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23.9. Stop Background Output with stty tostop

If you put a job in the background and don't redirect (Section 43.1) its output, text that the job writes to its standard output and standard error comes to your screen. Those messages can mess up the screen while you're using another program. You could lose the (maybe important) messages, too -- they might scroll off your screen and be lost, or your foreground program may clear the screen and erase them.

Many Unix systems have the command stty tostop. Type that command at a prompt, or put it in your .login or .profile file.[69] After that, your shell's background jobs that try to write to your terminal will be stopped. When you want to see the background job's output, bring it into the foreground (with fg).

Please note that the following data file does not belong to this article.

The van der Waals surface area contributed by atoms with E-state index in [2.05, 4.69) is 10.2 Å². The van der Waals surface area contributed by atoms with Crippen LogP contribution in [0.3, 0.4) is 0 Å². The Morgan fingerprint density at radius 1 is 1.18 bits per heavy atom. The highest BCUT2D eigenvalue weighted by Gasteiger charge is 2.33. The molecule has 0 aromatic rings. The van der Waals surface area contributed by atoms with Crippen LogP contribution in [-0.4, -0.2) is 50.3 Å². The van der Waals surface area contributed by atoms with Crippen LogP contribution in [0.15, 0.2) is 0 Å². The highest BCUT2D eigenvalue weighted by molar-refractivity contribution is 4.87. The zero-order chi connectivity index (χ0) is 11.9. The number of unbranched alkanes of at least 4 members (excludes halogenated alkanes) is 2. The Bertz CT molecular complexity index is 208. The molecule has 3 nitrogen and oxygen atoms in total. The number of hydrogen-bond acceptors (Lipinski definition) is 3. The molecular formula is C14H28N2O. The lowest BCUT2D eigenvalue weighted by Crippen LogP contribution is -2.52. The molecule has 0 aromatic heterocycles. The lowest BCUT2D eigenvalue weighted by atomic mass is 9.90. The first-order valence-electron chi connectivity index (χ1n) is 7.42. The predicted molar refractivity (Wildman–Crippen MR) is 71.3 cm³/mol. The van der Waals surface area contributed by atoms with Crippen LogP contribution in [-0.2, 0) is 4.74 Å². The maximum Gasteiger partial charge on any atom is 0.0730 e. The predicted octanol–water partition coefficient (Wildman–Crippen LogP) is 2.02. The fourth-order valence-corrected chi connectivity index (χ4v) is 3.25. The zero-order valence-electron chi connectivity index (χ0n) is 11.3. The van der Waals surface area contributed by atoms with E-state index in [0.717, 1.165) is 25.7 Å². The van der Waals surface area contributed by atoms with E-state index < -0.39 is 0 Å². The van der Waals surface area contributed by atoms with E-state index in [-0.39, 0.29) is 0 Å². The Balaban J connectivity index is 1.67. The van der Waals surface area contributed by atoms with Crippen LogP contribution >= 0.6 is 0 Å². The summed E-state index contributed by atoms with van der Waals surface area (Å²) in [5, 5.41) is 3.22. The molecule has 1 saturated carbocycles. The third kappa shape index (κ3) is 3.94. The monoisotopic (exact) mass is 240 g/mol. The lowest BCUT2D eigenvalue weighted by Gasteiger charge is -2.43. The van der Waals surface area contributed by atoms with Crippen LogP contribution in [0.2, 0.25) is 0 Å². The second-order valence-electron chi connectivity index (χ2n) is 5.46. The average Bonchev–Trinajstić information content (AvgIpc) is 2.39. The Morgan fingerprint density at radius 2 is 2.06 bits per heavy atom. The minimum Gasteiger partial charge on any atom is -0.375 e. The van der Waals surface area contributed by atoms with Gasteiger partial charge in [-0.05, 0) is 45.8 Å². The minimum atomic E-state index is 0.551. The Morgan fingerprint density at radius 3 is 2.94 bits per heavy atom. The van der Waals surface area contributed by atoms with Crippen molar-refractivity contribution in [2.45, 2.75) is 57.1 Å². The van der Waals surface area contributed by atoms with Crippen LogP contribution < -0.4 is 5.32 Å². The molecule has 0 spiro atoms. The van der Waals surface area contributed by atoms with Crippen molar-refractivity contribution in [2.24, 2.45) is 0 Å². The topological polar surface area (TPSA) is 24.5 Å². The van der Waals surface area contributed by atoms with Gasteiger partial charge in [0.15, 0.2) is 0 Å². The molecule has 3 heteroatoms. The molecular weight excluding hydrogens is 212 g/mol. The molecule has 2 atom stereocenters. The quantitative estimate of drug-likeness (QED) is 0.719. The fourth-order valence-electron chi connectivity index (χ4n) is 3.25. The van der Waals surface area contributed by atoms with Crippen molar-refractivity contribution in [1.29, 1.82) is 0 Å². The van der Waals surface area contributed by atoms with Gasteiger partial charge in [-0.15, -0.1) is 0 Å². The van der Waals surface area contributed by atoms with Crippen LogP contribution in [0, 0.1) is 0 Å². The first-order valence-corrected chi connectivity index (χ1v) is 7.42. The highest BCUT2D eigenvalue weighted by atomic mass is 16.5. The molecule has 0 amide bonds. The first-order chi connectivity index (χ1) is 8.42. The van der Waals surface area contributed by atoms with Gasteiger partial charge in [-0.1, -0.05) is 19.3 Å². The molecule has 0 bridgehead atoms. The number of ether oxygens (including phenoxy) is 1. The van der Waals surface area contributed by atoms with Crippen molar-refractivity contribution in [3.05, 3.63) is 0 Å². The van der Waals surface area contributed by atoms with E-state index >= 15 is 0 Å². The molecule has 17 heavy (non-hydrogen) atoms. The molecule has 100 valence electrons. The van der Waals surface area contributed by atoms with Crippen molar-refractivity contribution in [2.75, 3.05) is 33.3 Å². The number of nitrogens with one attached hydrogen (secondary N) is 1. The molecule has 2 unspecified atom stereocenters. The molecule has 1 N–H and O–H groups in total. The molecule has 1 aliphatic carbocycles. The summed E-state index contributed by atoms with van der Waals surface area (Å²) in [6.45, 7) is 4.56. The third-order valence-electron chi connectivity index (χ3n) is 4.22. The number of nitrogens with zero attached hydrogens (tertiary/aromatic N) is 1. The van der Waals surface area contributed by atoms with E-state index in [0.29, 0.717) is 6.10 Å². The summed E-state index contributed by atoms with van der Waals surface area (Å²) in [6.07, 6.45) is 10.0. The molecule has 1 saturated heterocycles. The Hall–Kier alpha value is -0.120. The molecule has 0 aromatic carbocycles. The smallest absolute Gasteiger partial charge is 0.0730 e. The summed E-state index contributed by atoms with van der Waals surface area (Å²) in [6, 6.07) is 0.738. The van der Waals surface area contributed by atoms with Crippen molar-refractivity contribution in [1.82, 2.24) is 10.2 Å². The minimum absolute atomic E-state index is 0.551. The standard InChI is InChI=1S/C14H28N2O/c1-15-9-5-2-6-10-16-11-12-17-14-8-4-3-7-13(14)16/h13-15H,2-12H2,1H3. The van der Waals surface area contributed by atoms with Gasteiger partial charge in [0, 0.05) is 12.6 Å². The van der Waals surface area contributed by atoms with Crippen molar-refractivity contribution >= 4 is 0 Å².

[69]This command sets the Unix terminal device driver for all processes started on it. You don't need to set this for subshells (Section 3.3).

How will you know that the background job has been stopped? The shell will print a message like this just before it prints a prompt:

[1] + Stopped (tty output)    somejob

The shell can also interrupt your foreground job with that message as soon as the background job is stopped. To make it do that, set notify (Section 23.8).

In C shell, you can turn off this feature and let background jobs write to your terminal any time with the command:

% stty -tostop

In bash, the command is similar:

$ stty tostop

-- JP

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